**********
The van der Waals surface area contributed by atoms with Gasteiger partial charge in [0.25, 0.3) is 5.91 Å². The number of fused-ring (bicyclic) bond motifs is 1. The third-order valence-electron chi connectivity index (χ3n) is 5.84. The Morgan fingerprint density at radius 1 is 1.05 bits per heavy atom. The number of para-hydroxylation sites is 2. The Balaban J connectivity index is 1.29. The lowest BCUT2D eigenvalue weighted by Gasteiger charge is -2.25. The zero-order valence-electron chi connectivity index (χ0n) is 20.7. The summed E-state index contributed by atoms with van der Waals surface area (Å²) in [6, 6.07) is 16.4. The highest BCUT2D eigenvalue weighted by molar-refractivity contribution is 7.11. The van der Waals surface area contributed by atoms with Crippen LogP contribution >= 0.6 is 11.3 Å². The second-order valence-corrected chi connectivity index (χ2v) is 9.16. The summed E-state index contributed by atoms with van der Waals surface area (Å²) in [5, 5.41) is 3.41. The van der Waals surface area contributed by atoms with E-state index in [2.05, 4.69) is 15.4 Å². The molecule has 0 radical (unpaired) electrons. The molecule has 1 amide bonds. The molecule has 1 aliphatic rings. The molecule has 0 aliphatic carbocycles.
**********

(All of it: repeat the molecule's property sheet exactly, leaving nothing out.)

The van der Waals surface area contributed by atoms with Gasteiger partial charge in [0.25, 0.3) is 5.91 Å². The number of fused-ring (bicyclic) bond motifs is 1. The third-order valence-electron chi connectivity index (χ3n) is 5.84. The Morgan fingerprint density at radius 1 is 1.05 bits per heavy atom. The number of para-hydroxylation sites is 2. The Balaban J connectivity index is 1.29. The lowest BCUT2D eigenvalue weighted by Gasteiger charge is -2.25. The zero-order valence-electron chi connectivity index (χ0n) is 20.7. The summed E-state index contributed by atoms with van der Waals surface area (Å²) in [6, 6.07) is 16.4. The highest BCUT2D eigenvalue weighted by molar-refractivity contribution is 7.11. The van der Waals surface area contributed by atoms with Crippen LogP contribution >= 0.6 is 11.3 Å². The second-order valence-corrected chi connectivity index (χ2v) is 9.16. The summed E-state index contributed by atoms with van der Waals surface area (Å²) in [5, 5.41) is 3.41. The van der Waals surface area contributed by atoms with E-state index in [2.05, 4.69) is 15.4 Å². The molecule has 0 radical (unpaired) electrons. The molecule has 1 amide bonds. The molecule has 1 aliphatic rings. The molecule has 0 aliphatic carbocycles.